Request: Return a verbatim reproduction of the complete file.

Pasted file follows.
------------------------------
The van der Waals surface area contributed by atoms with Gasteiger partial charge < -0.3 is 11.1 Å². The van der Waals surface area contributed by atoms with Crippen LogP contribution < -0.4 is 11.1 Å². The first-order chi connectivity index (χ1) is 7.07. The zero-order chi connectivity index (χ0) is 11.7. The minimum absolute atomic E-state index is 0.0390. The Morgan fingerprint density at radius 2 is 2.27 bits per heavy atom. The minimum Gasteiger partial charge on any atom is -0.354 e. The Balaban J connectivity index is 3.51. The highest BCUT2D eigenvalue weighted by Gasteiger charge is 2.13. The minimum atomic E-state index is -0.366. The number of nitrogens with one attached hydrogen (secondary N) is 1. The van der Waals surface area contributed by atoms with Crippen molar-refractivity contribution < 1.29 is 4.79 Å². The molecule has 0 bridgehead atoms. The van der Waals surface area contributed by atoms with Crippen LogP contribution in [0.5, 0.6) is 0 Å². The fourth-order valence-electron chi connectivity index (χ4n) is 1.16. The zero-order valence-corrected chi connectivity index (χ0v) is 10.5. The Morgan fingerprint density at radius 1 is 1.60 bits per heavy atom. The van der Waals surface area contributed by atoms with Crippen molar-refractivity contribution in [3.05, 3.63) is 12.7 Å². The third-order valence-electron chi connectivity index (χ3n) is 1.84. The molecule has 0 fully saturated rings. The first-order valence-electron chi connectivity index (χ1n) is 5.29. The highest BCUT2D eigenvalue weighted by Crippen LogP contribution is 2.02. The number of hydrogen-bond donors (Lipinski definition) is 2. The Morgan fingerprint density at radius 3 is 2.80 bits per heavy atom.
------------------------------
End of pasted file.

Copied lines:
The van der Waals surface area contributed by atoms with Gasteiger partial charge < -0.3 is 11.1 Å². The van der Waals surface area contributed by atoms with Crippen LogP contribution < -0.4 is 11.1 Å². The first-order chi connectivity index (χ1) is 7.07. The zero-order chi connectivity index (χ0) is 11.7. The minimum absolute atomic E-state index is 0.0390. The Morgan fingerprint density at radius 2 is 2.27 bits per heavy atom. The minimum Gasteiger partial charge on any atom is -0.354 e. The Balaban J connectivity index is 3.51. The highest BCUT2D eigenvalue weighted by Gasteiger charge is 2.13. The minimum atomic E-state index is -0.366. The number of nitrogens with one attached hydrogen (secondary N) is 1. The van der Waals surface area contributed by atoms with Crippen molar-refractivity contribution < 1.29 is 4.79 Å². The molecule has 0 bridgehead atoms. The van der Waals surface area contributed by atoms with Crippen LogP contribution in [0.5, 0.6) is 0 Å². The fourth-order valence-electron chi connectivity index (χ4n) is 1.16. The zero-order valence-corrected chi connectivity index (χ0v) is 10.5. The Morgan fingerprint density at radius 1 is 1.60 bits per heavy atom. The van der Waals surface area contributed by atoms with Crippen molar-refractivity contribution in [3.05, 3.63) is 12.7 Å². The third-order valence-electron chi connectivity index (χ3n) is 1.84. The molecule has 0 fully saturated rings. The first-order valence-electron chi connectivity index (χ1n) is 5.29. The highest BCUT2D eigenvalue weighted by Crippen LogP contribution is 2.02. The number of hydrogen-bond donors (Lipinski definition) is 2. The Morgan fingerprint density at radius 3 is 2.80 bits per heavy atom.